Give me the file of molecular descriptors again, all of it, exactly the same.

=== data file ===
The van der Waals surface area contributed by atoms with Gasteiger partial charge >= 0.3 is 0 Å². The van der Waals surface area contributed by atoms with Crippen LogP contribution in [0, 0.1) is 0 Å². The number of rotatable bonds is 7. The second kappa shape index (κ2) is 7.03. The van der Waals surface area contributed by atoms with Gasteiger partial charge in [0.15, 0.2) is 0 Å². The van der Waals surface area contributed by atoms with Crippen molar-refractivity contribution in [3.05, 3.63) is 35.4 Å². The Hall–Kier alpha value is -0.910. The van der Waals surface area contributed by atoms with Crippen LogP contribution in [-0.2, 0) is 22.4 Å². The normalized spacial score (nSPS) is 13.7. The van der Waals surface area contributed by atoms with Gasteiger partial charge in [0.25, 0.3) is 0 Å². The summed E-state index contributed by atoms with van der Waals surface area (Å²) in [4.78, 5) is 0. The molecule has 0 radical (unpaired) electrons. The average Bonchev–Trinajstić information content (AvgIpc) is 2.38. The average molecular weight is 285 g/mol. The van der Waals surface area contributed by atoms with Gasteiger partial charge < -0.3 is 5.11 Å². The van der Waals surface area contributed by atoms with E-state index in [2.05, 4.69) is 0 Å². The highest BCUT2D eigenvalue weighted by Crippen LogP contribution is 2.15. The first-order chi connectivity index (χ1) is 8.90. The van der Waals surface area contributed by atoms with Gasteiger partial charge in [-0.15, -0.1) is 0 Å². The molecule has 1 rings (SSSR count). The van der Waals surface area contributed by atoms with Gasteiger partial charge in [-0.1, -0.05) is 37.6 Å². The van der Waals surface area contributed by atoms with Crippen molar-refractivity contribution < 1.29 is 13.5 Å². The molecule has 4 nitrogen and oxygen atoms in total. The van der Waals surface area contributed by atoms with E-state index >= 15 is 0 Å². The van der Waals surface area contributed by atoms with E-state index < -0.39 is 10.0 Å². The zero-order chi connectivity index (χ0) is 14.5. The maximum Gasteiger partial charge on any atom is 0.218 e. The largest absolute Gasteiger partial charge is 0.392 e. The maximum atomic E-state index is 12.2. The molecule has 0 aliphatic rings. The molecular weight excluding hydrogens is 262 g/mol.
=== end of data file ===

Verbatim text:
The van der Waals surface area contributed by atoms with Gasteiger partial charge >= 0.3 is 0 Å². The van der Waals surface area contributed by atoms with Crippen LogP contribution in [0, 0.1) is 0 Å². The number of rotatable bonds is 7. The second kappa shape index (κ2) is 7.03. The van der Waals surface area contributed by atoms with Gasteiger partial charge in [0.15, 0.2) is 0 Å². The van der Waals surface area contributed by atoms with Crippen molar-refractivity contribution in [3.05, 3.63) is 35.4 Å². The Hall–Kier alpha value is -0.910. The van der Waals surface area contributed by atoms with Crippen LogP contribution in [-0.2, 0) is 22.4 Å². The normalized spacial score (nSPS) is 13.7. The van der Waals surface area contributed by atoms with Gasteiger partial charge in [0.25, 0.3) is 0 Å². The summed E-state index contributed by atoms with van der Waals surface area (Å²) in [4.78, 5) is 0. The molecule has 0 radical (unpaired) electrons. The average Bonchev–Trinajstić information content (AvgIpc) is 2.38. The average molecular weight is 285 g/mol. The van der Waals surface area contributed by atoms with Gasteiger partial charge < -0.3 is 5.11 Å². The van der Waals surface area contributed by atoms with E-state index in [2.05, 4.69) is 0 Å². The highest BCUT2D eigenvalue weighted by Crippen LogP contribution is 2.15. The first-order chi connectivity index (χ1) is 8.90. The van der Waals surface area contributed by atoms with Gasteiger partial charge in [-0.15, -0.1) is 0 Å². The molecule has 1 rings (SSSR count). The van der Waals surface area contributed by atoms with Gasteiger partial charge in [-0.1, -0.05) is 37.6 Å². The van der Waals surface area contributed by atoms with Crippen molar-refractivity contribution < 1.29 is 13.5 Å². The molecule has 4 nitrogen and oxygen atoms in total. The van der Waals surface area contributed by atoms with E-state index >= 15 is 0 Å². The van der Waals surface area contributed by atoms with E-state index < -0.39 is 10.0 Å². The zero-order chi connectivity index (χ0) is 14.5. The maximum Gasteiger partial charge on any atom is 0.218 e. The largest absolute Gasteiger partial charge is 0.392 e. The maximum atomic E-state index is 12.2. The molecule has 0 aliphatic rings. The molecular weight excluding hydrogens is 262 g/mol.